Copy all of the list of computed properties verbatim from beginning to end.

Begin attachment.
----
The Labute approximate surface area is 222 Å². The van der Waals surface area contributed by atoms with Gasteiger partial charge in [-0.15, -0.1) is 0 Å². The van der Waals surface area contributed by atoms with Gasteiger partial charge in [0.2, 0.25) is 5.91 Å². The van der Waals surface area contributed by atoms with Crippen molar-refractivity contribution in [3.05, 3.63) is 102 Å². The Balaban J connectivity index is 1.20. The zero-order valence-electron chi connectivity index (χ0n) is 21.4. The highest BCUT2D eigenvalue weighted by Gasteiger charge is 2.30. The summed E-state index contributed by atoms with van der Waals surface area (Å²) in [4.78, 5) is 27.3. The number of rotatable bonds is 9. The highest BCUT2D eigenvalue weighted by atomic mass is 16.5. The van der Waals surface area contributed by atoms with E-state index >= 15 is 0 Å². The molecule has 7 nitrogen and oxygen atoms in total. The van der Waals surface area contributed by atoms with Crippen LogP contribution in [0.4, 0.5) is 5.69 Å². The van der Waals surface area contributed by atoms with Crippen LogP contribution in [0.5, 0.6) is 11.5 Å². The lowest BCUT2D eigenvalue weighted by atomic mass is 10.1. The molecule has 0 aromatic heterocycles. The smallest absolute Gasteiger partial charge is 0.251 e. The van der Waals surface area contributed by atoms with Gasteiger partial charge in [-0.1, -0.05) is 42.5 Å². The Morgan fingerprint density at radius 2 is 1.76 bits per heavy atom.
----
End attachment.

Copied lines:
The Labute approximate surface area is 222 Å². The van der Waals surface area contributed by atoms with Gasteiger partial charge in [-0.15, -0.1) is 0 Å². The van der Waals surface area contributed by atoms with Gasteiger partial charge in [0.2, 0.25) is 5.91 Å². The van der Waals surface area contributed by atoms with Crippen molar-refractivity contribution in [3.05, 3.63) is 102 Å². The Balaban J connectivity index is 1.20. The zero-order valence-electron chi connectivity index (χ0n) is 21.4. The highest BCUT2D eigenvalue weighted by Gasteiger charge is 2.30. The summed E-state index contributed by atoms with van der Waals surface area (Å²) in [4.78, 5) is 27.3. The number of rotatable bonds is 9. The highest BCUT2D eigenvalue weighted by atomic mass is 16.5. The van der Waals surface area contributed by atoms with E-state index >= 15 is 0 Å². The molecule has 7 nitrogen and oxygen atoms in total. The van der Waals surface area contributed by atoms with Crippen LogP contribution in [0.4, 0.5) is 5.69 Å². The van der Waals surface area contributed by atoms with Crippen LogP contribution in [0.5, 0.6) is 11.5 Å². The lowest BCUT2D eigenvalue weighted by atomic mass is 10.1. The molecule has 0 aromatic heterocycles. The smallest absolute Gasteiger partial charge is 0.251 e. The van der Waals surface area contributed by atoms with Gasteiger partial charge in [-0.1, -0.05) is 42.5 Å². The Morgan fingerprint density at radius 2 is 1.76 bits per heavy atom.